By Richard Animam
When Lucas Glover won hisÂ Â first Tour event at Disney inÂ Â Â 2005, he was the game’s hot new thing.
He looked likely to make the 2006 U.S. Ryder Cup team. He was a star. Everybody loved him. And then they didn’t.
No more victories followed, and Glover, now 29, found himself written off. By last September, after finishing tied for 13th at the BMW Championship in St. Louis, he’d had it. Knowing his Tour card was secure for 2009, Glover walked away from the game.
“It was the best thing career-wise I’ve ever done,” said Glover, who returned to the Tour refreshed and refocused in 2009, and won the rain-delayed U.S. Open with a three-over-par 73 (four-under total) at Bethpage Black on Monday.
“I was not playing well enough to keep playing and feel like I could be happy on the golf course,” Glover added. “I was taking it home and I wasn’t myself.”
Not a year later, Glover is taking home one of the most coveted trophies in golf.
He won by two over a threesome that included a resurgent David Duval (71), sentimental favorite Phil Mickelson (70) and the suddenly wild 54-hole leader Ricky Barnes, who rallied somewhat after stumbling with a front-nine 40 to card a 76.
“I put myself in a great position to close it out,” Mickelson said, but as with so many other U.S. Opens, he couldn’t get it done.
After making a rousing eagle on the par-5 13th hole, he was at four under for the tournament, seemingly headed for an emotional triumph. His wife, Amy, is about to begin treatment for breast cancer, and an Open trophy is one of the few not already on Phil’s mantle.
But a victory in the year’s second major will have to wait at least another year after he made two bogeys on the final four holes, three-putting from the back fringe on the par-4 15th hole and failing to get up-and-down on the par-3 17th.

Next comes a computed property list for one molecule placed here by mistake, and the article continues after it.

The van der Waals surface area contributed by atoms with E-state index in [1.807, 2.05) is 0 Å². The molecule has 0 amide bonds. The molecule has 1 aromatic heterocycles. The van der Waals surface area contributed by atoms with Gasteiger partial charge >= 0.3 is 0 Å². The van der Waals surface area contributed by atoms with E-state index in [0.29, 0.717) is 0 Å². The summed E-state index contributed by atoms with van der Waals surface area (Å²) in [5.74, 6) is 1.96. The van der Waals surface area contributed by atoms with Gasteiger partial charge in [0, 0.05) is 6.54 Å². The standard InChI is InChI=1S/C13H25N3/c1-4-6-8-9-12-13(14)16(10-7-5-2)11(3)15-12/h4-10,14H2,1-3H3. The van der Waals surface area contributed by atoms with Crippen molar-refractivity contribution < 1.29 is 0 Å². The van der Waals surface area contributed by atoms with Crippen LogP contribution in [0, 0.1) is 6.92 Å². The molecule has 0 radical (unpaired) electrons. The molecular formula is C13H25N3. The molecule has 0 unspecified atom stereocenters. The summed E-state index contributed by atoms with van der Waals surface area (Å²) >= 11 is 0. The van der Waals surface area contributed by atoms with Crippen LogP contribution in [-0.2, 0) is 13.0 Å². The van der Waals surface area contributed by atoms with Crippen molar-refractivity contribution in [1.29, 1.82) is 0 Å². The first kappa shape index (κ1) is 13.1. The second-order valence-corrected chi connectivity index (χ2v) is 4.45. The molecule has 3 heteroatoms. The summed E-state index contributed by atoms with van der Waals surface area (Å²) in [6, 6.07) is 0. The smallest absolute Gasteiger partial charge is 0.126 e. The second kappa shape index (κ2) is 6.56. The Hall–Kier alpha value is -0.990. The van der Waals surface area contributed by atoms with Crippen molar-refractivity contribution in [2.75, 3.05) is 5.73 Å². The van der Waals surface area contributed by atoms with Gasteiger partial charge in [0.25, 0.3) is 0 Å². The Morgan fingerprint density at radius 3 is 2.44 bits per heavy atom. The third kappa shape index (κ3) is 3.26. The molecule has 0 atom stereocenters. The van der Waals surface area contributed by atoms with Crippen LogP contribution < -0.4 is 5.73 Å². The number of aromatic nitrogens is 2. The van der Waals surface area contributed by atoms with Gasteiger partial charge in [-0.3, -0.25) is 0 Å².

Monday marked his fifth runner-up finish in the U.S. Open, but not his most painful.
“I think maybe it’s more in perspective for me,” he said. “There’s some more important stuff going on.”
Mickelson planned to take his wife and three kids on a much-needed vacation, starting Tuesday, before Amy begins treatment. He may not return to the Tour until August, he said last week.
Duval, too, looked like he was on course to win this Open after making three straight back-nine birdies to bounce back from a front-nine triple-bogey and get to three under overall.
But he, too, bogeyed 17, from almost the exact same spot as Mickelson. Duval’s short par putt dipped into the hole, did a horseshoe and came back at him.
This after his tee shot nestled under the lip of a greenside bunker on the par-3 third hole, leading to a triple-bogey.
“I’m happy with how I played, but extremely disappointed,” Duval said after registering his first top-10 anywhere since 2002. “I came here with no doubt in my mind I would win.”
Tiger Woods shot a one-under 69 and finished tied for sixth with Hunter Mahan (72) and Soren Hansen (69), four shots back at even par.
Glover overcame his doubts in part by switching to a new putter last fall, addressing the weakest part of his game. He preached the value of patience this week and practiced it after he double-bogeyed his first hole of the tournament.
“I didn’t slam a club,” he said, “didn’t do anything. Walked over to the second tee and said, ‘Hey, it’s the U.S. Open. It’s going to be a long week.'”
That turned out to be an understatement. Rain cancelled play after three hours and 16 minutes Thursday, sending officials scrambling to sop up water and get 156 players through 36 holes.
The cut didn’t come until Saturday, trimming the field to a manageable 60 players â€” the USGA’s first break of the week.
Still, this was the rare major that asked not “who will win?” but “when will it end?” Seldom did players finish their day on the 18th or even 9th hole, often getting stranded in some far off corner of the course when the horn blew because of darkness, rain or both.
The 29-year-old came into the week in 26th place in the FedEx Cup standings thanks mainly to top-three finishes at the Buick Invitational and the Quail Hollow Championship.
But he only had one career victory on his resume – a poor return for a player who has always been rated highly but has failed to close out tournaments in the past.
However, he was delighted to retain his composure under pressure at Bethpage.
“It was a test of patience for sure. It was tough. I was very pleased to get in where I was,” Glover said. “I’m excited and happy I hung in there.”
He picked up his first birdie of the day at the 16th give him a two-shot cushion, and he admitted it was the turning point.”That was huge. To get one close and sneak it in was pretty good momentum,” he added. “Two pars at the end was pretty tough but I managed to do it.